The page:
So, this definitely isn’t a blog post about the importance of rest days during your weekly workout routine. I know how important they are when it comes to recovery (because trust me, I’ve had the sore muscles to prove it!), but I don’t think there is enough information on rest days for another important muscle in your body: your mind.
Especially during this crazy and uncertain time that COVID-19 has presented us with, our minds work through so much both consciously and subconsciously, and it does this practically every second of every hour. From scrolling through social media and planning your day to juggling your job and personal life, how often do you give your mind a standing ovation for working so hard? Or better yet, give it a moment to just rest?
I don’t consider myself a mental health advocate but I most certainly will vouch for its importance in our daily lives – mainly because I have experience in struggling with anxiety in the more recent times of my life. All stemming from my postgraduate year at UCT, I won’t go into it right now but I will say that it has been a 2-year journey of me having to learn how to work with anxiety, how to still the racing thoughts I tend to get, and how to stop overthinking; these have all fallen under the work I’ve had to do on my mental health.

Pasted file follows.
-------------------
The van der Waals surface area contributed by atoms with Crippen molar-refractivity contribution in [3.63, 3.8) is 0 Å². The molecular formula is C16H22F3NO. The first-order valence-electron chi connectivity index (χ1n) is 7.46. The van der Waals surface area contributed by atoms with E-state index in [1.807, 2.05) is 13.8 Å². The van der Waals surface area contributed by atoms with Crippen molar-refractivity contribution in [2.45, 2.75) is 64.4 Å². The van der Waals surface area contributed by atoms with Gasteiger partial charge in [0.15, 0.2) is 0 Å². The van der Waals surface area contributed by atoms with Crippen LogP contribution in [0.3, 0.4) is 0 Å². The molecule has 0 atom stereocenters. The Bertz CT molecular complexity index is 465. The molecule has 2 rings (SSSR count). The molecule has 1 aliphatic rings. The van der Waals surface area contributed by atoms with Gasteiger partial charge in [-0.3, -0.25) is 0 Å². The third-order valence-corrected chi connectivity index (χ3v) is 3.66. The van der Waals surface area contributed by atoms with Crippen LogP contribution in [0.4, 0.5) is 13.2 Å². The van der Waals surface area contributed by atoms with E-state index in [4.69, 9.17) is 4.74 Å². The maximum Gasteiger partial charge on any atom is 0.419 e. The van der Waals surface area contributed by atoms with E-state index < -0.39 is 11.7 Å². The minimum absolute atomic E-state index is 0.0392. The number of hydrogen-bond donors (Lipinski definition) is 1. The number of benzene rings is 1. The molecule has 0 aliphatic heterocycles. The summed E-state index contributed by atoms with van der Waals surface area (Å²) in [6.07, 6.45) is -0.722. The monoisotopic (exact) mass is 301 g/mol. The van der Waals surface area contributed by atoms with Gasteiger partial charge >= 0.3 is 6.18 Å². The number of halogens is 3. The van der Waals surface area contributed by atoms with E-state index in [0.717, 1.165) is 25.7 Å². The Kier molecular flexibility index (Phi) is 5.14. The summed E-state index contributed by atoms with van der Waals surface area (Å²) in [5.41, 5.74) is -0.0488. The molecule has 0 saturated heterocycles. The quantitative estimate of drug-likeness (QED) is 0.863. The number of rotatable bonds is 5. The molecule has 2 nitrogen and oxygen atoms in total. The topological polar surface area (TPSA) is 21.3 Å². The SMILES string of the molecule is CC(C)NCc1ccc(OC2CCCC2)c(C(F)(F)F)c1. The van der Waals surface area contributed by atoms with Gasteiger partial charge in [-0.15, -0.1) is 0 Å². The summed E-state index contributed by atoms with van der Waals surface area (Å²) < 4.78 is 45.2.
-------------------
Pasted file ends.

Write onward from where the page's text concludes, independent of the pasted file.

One glaring act that these past 2 years have shown me is how much I need to actually say yes to rest. I don’t always get it right and I certainly have pushed myself to the point of burning out but if there is one thing I have never regretted in this life, it’s taking mental rest days for myself.
You really do need to give your mind a moment to rest, whatever rest looks like for you. Whether it’s taking the day to just sleep in, to meditate, to drive out to a new scenic location to just get some air. If you needed a sign to encourage you to rest, I hope this is it.
I believe that mental rest days should be about doing things that will require you to stop thinking so much and do a little living. Go put a smile on your face on your mental rest days. Go do something that you genuinely enjoy doing and push all the other stuff aside, because it will still be there when you go back to work.
On my mental rest days, I let myself sleep in and push aside any guilt I have about waking up way past my alarm. I cook myself a hearty breakfast that’s fit for a queen. I go take a walk outside to get fresh air in my lungs. I stretch for 2 seconds and then give up to go binge the latest Netflix series.
I do the things that get my mind to stop thinking and start smiling.
So rest, especially when you can feel your mind is yearning for it. Just like how your work day has a designated lunch break, give yourself designated breaks for your mind to decompress. You will never be sorry for doing anything that only serves you for the good. You are allowed to say yes to mental rest days, so give yourself the permission to do just that.